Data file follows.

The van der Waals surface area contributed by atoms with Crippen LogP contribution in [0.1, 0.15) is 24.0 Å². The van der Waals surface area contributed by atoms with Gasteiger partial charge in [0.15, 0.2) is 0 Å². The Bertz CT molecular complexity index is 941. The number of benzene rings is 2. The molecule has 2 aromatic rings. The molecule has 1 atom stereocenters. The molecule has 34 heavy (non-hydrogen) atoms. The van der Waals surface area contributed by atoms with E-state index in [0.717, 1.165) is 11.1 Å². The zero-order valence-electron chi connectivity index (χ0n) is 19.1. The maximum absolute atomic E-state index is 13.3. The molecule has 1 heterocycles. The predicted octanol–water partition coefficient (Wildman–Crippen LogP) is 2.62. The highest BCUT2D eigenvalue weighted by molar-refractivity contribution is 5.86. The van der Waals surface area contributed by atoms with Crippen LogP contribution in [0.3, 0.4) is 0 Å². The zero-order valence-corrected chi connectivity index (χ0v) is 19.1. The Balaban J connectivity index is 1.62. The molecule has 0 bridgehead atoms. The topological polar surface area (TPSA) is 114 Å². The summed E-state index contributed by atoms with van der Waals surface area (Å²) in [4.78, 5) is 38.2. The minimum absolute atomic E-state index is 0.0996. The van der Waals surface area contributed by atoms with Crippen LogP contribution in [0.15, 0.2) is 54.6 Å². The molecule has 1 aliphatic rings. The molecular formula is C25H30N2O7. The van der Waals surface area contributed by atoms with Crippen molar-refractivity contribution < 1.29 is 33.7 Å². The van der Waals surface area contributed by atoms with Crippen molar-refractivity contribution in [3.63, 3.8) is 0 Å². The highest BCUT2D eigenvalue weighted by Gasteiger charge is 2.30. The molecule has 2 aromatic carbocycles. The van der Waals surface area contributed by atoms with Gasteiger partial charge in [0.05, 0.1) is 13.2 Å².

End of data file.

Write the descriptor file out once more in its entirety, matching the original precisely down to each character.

The van der Waals surface area contributed by atoms with Crippen LogP contribution in [0.1, 0.15) is 24.0 Å². The van der Waals surface area contributed by atoms with Gasteiger partial charge in [0.15, 0.2) is 0 Å². The Bertz CT molecular complexity index is 941. The number of benzene rings is 2. The molecule has 2 aromatic rings. The molecule has 1 atom stereocenters. The molecule has 34 heavy (non-hydrogen) atoms. The van der Waals surface area contributed by atoms with E-state index in [0.717, 1.165) is 11.1 Å². The zero-order valence-electron chi connectivity index (χ0n) is 19.1. The maximum absolute atomic E-state index is 13.3. The molecule has 1 heterocycles. The predicted octanol–water partition coefficient (Wildman–Crippen LogP) is 2.62. The highest BCUT2D eigenvalue weighted by molar-refractivity contribution is 5.86. The van der Waals surface area contributed by atoms with Crippen LogP contribution in [0.3, 0.4) is 0 Å². The zero-order valence-corrected chi connectivity index (χ0v) is 19.1. The Balaban J connectivity index is 1.62. The molecule has 0 bridgehead atoms. The topological polar surface area (TPSA) is 114 Å². The summed E-state index contributed by atoms with van der Waals surface area (Å²) in [4.78, 5) is 38.2. The minimum absolute atomic E-state index is 0.0996. The van der Waals surface area contributed by atoms with Crippen LogP contribution in [0.15, 0.2) is 54.6 Å². The molecule has 1 aliphatic rings. The molecular formula is C25H30N2O7. The van der Waals surface area contributed by atoms with Crippen molar-refractivity contribution < 1.29 is 33.7 Å². The van der Waals surface area contributed by atoms with Crippen molar-refractivity contribution in [3.63, 3.8) is 0 Å². The highest BCUT2D eigenvalue weighted by Gasteiger charge is 2.30. The molecule has 2 aromatic carbocycles. The van der Waals surface area contributed by atoms with Gasteiger partial charge in [0.05, 0.1) is 13.2 Å².